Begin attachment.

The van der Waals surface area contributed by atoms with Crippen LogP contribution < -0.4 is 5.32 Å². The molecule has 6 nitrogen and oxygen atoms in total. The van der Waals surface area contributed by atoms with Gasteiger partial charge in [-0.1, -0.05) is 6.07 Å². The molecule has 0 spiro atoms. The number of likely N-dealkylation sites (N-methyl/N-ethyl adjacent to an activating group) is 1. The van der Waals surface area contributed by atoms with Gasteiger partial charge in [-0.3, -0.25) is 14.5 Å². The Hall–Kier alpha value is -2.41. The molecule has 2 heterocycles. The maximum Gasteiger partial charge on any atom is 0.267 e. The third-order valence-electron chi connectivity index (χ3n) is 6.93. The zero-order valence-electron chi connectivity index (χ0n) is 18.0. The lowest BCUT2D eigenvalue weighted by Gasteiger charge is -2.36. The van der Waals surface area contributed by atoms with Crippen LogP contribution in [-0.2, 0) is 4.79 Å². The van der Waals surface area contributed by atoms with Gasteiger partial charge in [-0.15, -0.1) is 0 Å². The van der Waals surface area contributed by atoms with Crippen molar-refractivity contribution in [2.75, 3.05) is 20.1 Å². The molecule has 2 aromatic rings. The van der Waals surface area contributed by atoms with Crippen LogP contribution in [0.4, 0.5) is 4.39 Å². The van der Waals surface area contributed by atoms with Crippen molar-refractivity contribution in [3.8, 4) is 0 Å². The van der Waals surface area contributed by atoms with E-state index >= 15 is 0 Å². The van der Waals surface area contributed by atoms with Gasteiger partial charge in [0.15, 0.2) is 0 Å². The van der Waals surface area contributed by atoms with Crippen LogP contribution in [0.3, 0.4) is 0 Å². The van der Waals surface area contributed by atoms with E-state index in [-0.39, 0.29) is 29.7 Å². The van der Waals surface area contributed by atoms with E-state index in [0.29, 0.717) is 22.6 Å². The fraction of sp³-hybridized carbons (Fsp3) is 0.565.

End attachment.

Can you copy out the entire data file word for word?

The van der Waals surface area contributed by atoms with Crippen LogP contribution < -0.4 is 5.32 Å². The molecule has 6 nitrogen and oxygen atoms in total. The van der Waals surface area contributed by atoms with Gasteiger partial charge in [-0.1, -0.05) is 6.07 Å². The molecule has 0 spiro atoms. The number of likely N-dealkylation sites (N-methyl/N-ethyl adjacent to an activating group) is 1. The van der Waals surface area contributed by atoms with Gasteiger partial charge in [-0.3, -0.25) is 14.5 Å². The Hall–Kier alpha value is -2.41. The molecule has 2 heterocycles. The maximum Gasteiger partial charge on any atom is 0.267 e. The third-order valence-electron chi connectivity index (χ3n) is 6.93. The zero-order valence-electron chi connectivity index (χ0n) is 18.0. The lowest BCUT2D eigenvalue weighted by Gasteiger charge is -2.36. The van der Waals surface area contributed by atoms with Crippen LogP contribution in [-0.2, 0) is 4.79 Å². The van der Waals surface area contributed by atoms with Gasteiger partial charge in [-0.15, -0.1) is 0 Å². The van der Waals surface area contributed by atoms with Crippen molar-refractivity contribution in [2.75, 3.05) is 20.1 Å². The molecule has 2 aromatic rings. The van der Waals surface area contributed by atoms with Crippen LogP contribution in [0.4, 0.5) is 4.39 Å². The van der Waals surface area contributed by atoms with Crippen molar-refractivity contribution in [3.8, 4) is 0 Å². The van der Waals surface area contributed by atoms with E-state index >= 15 is 0 Å². The van der Waals surface area contributed by atoms with Gasteiger partial charge in [0.15, 0.2) is 0 Å². The van der Waals surface area contributed by atoms with Crippen LogP contribution in [0.3, 0.4) is 0 Å². The van der Waals surface area contributed by atoms with E-state index in [-0.39, 0.29) is 29.7 Å². The van der Waals surface area contributed by atoms with E-state index in [0.29, 0.717) is 22.6 Å². The fraction of sp³-hybridized carbons (Fsp3) is 0.565.